Category Archives: budget

What we could be doing instead of breaking the “ebook blockade”

EDIT 11/14 8:04 p.m. Please forgive the the tone of the following post. I’ve rudely overstated my point, that libraries should accept that publishers are being unreasonable in terms of ebook licensing. This is unfortunate and I hope at some point public libraries and big publishers come to an understanding. But, in waiting for something like that to happen, I believe in alternatives.

Above all, I’d like a healthy dialogue on this topic.

Breathless report on the ebook crisis(!) from our library neighbors:

Managers will share about a confusing and frustrating dilemma: publishers are not allowing libraries, including Pierce County Library, to buy e-books. Publishers have not provided a clear answer to their blockade of libraries or holding them hostage to outrageously inflated prices or heavy restrictions. With the advent of e-books publishers have drawn an arbitrary line and they are either not selling to libraries or doing so at costs 100-300% higher than the list price of books or with heavy restrictions. Currently, only two of the six major publishers will sell to libraries at either an exorbitant cost or with substantial restrictions. Pierce County Library wants to participate in the e-book business and supply the demand its customers are calling for from e-book choices. This month the Library will work to inform the public about the blockade and further tell publishers it wants to offer e-books to Pierce County residents.

Dilemma! Blockade! Hostage! Arbitrary!

If you’re unfamiliar with the issue between major publishers and libraries on ebooks, here’s some background.

But, basically, publishers have either not been allowing libraries to lend ebooks or putting on some pretty strict controls. And, honestly, I’m giving up caring about it.

First, it isn’t arbitrary (though it may seem so) for a publisher to want to control the at no cost distribution of their product. As much as I’d like to wish for there be no difference between ebooks and real books in the library/publisher relationship, there is. And, publishers don’t want to play, which is absolutely within their right.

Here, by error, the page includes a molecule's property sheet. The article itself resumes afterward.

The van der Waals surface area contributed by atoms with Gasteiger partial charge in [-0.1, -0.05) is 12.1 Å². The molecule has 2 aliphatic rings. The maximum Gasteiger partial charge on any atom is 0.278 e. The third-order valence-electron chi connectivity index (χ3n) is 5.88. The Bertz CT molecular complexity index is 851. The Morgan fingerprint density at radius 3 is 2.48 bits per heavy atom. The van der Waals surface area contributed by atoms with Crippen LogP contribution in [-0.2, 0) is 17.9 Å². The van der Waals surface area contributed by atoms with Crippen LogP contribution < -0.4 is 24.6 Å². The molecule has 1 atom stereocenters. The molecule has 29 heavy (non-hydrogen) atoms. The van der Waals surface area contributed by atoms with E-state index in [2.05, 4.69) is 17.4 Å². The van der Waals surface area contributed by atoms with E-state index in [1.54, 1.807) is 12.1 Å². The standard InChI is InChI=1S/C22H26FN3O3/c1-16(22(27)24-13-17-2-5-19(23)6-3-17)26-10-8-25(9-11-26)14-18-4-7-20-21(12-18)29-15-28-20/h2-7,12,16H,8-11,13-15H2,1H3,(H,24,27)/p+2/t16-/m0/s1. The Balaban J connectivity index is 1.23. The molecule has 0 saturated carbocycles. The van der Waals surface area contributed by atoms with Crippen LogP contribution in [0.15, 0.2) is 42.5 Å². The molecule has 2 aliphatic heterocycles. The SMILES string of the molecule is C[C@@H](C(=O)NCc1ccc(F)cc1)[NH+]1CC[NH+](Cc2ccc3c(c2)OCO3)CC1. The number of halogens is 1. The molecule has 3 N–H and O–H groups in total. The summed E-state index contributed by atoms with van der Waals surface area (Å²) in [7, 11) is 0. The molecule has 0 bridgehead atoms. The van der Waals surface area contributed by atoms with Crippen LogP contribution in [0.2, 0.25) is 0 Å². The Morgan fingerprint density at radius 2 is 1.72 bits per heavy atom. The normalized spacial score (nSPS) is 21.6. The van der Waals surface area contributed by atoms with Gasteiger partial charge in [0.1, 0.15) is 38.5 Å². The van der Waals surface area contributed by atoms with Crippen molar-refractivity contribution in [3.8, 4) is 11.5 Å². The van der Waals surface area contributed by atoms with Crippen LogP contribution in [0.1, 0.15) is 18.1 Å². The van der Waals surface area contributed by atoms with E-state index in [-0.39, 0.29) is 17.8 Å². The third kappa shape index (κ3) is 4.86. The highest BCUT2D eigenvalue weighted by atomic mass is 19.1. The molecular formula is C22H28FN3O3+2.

Second, I’m wondering if its good for libraries to be so wound up about caring. I know a lot of our patrons now own ereaders (and tablets and phones). And, since we buy or lease a lot of copies of popular titles, we assume they we need to make sure our patrons can get those in any format available. But, at a certain point, if publishers don’t want that to happen… well okay, let’s move.

One thing I’ve learned in the last few year is public agency budgets are a serious zero sum game. If you’re not doing one thing its because you’re doing something else. So, lets ask: if we’re supplying popular ebooks from the big five publishers, what aren’t we doing?

My top priority would be cultivating local content. Digitizing essentially public domain titles we own that no one else owns (local histories, for example). Or, maybe local music.

I know this isn’t apples to apples in terms of patron interest. You wouldn’t be able to say to someone looking for “Graced, Dream Realms Trilogy, #3 – Part 1” by Sophia Sharp and expect them to walk away with an ebook of “How the West Was Once.”

But, getting back to the basics of public budgeting, what is the most important use of a public dollar? A great local history available no where else in the world? Or (something less local and more popular):


Laura has been reunited with Logan, and together they must face the elders. But this time, they have the angels on their side. It is a precious advantage, but only if used properly…


Okay, I was a bit rude using that passage to describe what I thought. I still think my overall point is valid. Let’s spend money on important things first, popular ebooks second.


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Filed under budget, technology, What I'm reading

My community conversation reflection (thanks to all who attended)

I attended the community conversation at the Lacey Library for about an hour last month. I couldn’t stay for the entire thing (and I was in and out throughout the meeting helping my oldest in the library), but I’m glad I went.

Before I go further, I encourage you to read Justin’s take of the same event here. He has the sort of optimistic view of libraries that we need to move forward.

There were some great suggestions during the meeting. I also noticed that it was a good opportunity for library staff to talk about what was actually available at the library, which brings me to my main reflection I suppose. There is a lot of resources (teaching modules for example) that our typical patron doesn’t really know about. And, I think there might be a way to better arrange how they access these resources.

For example, TRL has built hands-on activity modules. These kits include supplies for special activities that library staff can conduct with patrons. Or, more basically, we have a teen DIY night.

Ellen Duffy, TRL’s youth services coordinator, was in the middle of talking about a science module to a patron and the patron and the patron asked how they’d find out when one was being deployed. These modules (as I understand them) are activity kits that each library has access to. They (the library) checks them out and then schedules an event. Ellen said something along the lines of “you’d have to depend on the staff at your library” and check the calendar when one was being held.